Maddox v. Bullard – Keeping Compulsory Medical Exams Within Scope
Gregg Hollander | July 23, 2014 | Personal Injury
If you have been injured, whether in a car accident or as a result of a work injury or from a dog bite, you can expect if you sue that the defense will likely request a compulsory medical exam.
Sometimes referred to as an “independent” medical exam, the real purpose of these examinations is typically to aid the defense in refuting the plaintiff’s assertion of injuries with regard to causation, type and extent. Essentially, the doctor is looking to minimize the liability of the defense.
Our Boca Raton personal injury lawyers recognize this process can be somewhat overwhelming for the injured party. The good news is that Florida Rules of Civil Procedure limit the reasons why such an exam may be granted. The scope, too, is restricted.
Rule 1.360 governs these restrictions. Some examples include that minors must be accompanied by a parent or guardian at all times, the physical condition of the party must be in controversy and the requesting party must show good cause.
In the recent case of Maddox v. Bullard, Florida’s Fifth District Court of Appeal rejected defense argument that the request met these strict requirements. The court did not preclude the defense from refiling a request, but required that it fall into line with appropriate legal standards.
According to court records, the plaintiff filed a lawsuit after she was bitten by the defendant’s dog. In her claim, she indicated she suffered from mental anguish as a result of the incident.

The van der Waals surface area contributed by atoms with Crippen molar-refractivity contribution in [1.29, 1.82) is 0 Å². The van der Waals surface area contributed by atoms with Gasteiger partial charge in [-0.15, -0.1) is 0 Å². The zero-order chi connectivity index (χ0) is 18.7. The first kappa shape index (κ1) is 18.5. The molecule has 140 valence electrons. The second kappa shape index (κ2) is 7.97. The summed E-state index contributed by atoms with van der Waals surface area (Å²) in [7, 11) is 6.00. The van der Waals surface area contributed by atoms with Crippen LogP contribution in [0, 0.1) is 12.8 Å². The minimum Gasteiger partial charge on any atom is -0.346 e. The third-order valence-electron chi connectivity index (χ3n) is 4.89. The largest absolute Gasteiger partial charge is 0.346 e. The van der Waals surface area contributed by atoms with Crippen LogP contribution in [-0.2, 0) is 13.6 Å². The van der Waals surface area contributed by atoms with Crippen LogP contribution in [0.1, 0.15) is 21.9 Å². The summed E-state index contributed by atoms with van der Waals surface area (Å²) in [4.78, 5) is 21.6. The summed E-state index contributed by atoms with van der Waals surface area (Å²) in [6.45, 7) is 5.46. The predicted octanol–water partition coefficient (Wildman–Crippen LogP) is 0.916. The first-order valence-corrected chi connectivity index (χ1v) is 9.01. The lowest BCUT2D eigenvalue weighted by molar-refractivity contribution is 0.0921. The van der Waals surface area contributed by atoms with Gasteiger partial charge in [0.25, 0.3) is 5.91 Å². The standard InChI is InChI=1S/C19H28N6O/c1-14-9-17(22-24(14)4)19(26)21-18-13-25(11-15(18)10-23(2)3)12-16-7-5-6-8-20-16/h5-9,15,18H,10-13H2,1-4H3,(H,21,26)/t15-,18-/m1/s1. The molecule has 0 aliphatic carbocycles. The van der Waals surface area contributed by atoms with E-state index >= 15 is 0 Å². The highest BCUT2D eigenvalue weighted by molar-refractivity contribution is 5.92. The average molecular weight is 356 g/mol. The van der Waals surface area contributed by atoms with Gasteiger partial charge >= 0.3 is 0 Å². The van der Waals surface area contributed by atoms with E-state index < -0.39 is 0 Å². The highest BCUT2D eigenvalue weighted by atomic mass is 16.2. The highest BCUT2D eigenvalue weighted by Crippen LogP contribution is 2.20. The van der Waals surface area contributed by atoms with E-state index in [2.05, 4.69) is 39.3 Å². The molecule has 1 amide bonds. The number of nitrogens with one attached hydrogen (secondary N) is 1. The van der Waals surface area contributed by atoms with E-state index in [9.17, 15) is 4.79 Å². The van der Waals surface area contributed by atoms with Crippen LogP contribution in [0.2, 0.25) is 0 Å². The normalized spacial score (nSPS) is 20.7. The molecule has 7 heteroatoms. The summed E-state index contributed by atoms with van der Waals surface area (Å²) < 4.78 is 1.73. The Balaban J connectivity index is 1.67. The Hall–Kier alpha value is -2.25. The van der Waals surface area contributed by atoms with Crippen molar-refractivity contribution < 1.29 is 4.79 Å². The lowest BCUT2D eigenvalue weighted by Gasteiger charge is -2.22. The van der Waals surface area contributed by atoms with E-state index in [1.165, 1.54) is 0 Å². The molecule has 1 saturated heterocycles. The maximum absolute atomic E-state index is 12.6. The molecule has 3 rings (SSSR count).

The defense requested a compulsory medical exam, most assuredly in an effort to counter her claims.
The plaintiff’s attorney responded with a motion requesting a protection order. This order is meant to bar the requirement of a compulsory medical exam.
In these matters, it is up to the requesting party to establish that there is good cause and also to specify the time, manner, place, scope and conditions of the exam.
The trial court granted the defense motion to initiate a psychological examination pursuant to the rule. However, in that order, the court only noted the time and place of the exam, as well as the name of the doctor who would perform the exam.
When the plaintiff’s counsel requested that some boundaries be set, the trial court refused to do so.
The plaintiff’s attorney appealed this decision.
The appellate court found that the request for exam failed to meet the necessary requirements. First, given the fact that the scope, conditions and manner of the exam was not specified, the court ruled this essentially gave the psychologist free reign to perform whatever kind of testing and analysis he deemed appropriate for up to four hours.
Additionally, this meant that good cause was not established for each specific portion of the examination because there was no indication of the type of exam the psychologist intended to conduct. Without this information, the appellate court ruled, the trial court should never have granted the defense’s request.
Still, the court declined to grant the plaintiff’s motion to bar an exam entirely. Instead, the defense would be required to submit another request that adheres to the legal requirements.
If you have been injured in Boca Raton, contact the Hollander Law Firm at (561) 347-7770 for a free and confidential consultation. There is no fee unless we win.
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Maddox v. Bullard, July 11, 2014, Florida’s Fifth District Court of Appeal